66. Wilhite DA (2000) Drought as a natural hazard: concepts and definitions. In: Wilhite DA (ed) Droughts: Global Assessment. Routledge, London, pp 3–18Google Scholar
  67. Yang YK, Liu Y, Cai QF, Ma HZ, Ma LM, Guo JW (2005) Precipitation reconstruction from tree ring width over the central Qilian Mountains for the last 248 years. Mar Geol Quat Geol 25:113–118 (Chinese)Google Scholar
  68. Yang B, Kang XC, Brauning A, Liu J, Qin C, Liu JJ (2010) A 622-year regional temperature history of southeast Tibet derived from tree rings. Holocene 20:181–190CrossRefGoogle Scholar
  69. Yang D, Liu H, Guo P, Zheng F, Liu Q (2011) The precipitation changes in Liaoning during 1956–2008. J Arid Land Res Environ 25:96–101 (Chinese)Google Scholar
  70. Yang B, Qin C, Wang J, He MS, Melvin TM, Osborn TJ, Briffa KR (2014) A 3500-year tree-ring record of annual precipitation on the northeastern Tibetan Plateau. Proc Natl Acad Sci USA 111:2903–2908CrossRefGoogle Scholar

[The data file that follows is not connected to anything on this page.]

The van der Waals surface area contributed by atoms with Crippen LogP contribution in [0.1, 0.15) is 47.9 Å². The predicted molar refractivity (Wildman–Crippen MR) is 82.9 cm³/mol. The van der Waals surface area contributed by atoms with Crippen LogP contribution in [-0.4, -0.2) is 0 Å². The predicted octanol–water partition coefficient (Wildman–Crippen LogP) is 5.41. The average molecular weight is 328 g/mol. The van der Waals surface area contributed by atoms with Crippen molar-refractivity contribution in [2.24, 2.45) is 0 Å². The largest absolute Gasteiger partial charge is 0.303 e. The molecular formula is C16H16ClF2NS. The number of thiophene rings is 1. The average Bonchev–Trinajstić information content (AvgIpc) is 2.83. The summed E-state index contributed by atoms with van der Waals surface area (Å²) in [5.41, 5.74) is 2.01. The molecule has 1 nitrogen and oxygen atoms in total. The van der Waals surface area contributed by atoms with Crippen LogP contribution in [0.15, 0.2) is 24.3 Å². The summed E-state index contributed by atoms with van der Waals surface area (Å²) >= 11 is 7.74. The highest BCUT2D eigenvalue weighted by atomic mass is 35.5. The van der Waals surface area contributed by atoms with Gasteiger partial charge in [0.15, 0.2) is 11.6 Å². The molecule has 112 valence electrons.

71. Yi L, Yu H, Ge J, Lai Z, Xu X, Qin L, Peng S (2012) Reconstructions of annual summer precipitation and temperature in north-central China since 1470 AD based on drought/flood index and tree-ring records. Clim Change 110:469–498CrossRefGoogle Scholar
  72. Zhang D, Liang Y (2010) A long lasting and extensive drought event over China in 1876–1878. Adv Clim Change Res 1:91–99 (Chinese)CrossRefGoogle Scholar
  73. Zhang RH, Sumi A, Kimoto M (1999) A diagnostic study of the impact of El Niño on the precipitation in China. Adv Atmos Sci 16:229–241CrossRefGoogle Scholar
  74. Zhang H, Zhao J, Meng W (2014) Drought disasters in southwestern Ordos Plateaus in Qing Dynasty. J Arid Land Res Environ 28:132–137 (Chinese)Google Scholar

Copyright information

© Springer-Verlag Berlin Heidelberg 2016

Authors and Affiliations

  1. 1.Department of GeographyXingtai UniversityXingtaiChina
  2. 2.The State Key Laboratory of Loess and Quaternary GeologyInstitute of Earth Environment, Chinese Academy of SciencesXi’anChina
  3. 3.School of Human Settlements and Civil EngineeringXi’an Jiaotong UniversityXi’anChina

Personalised recommendations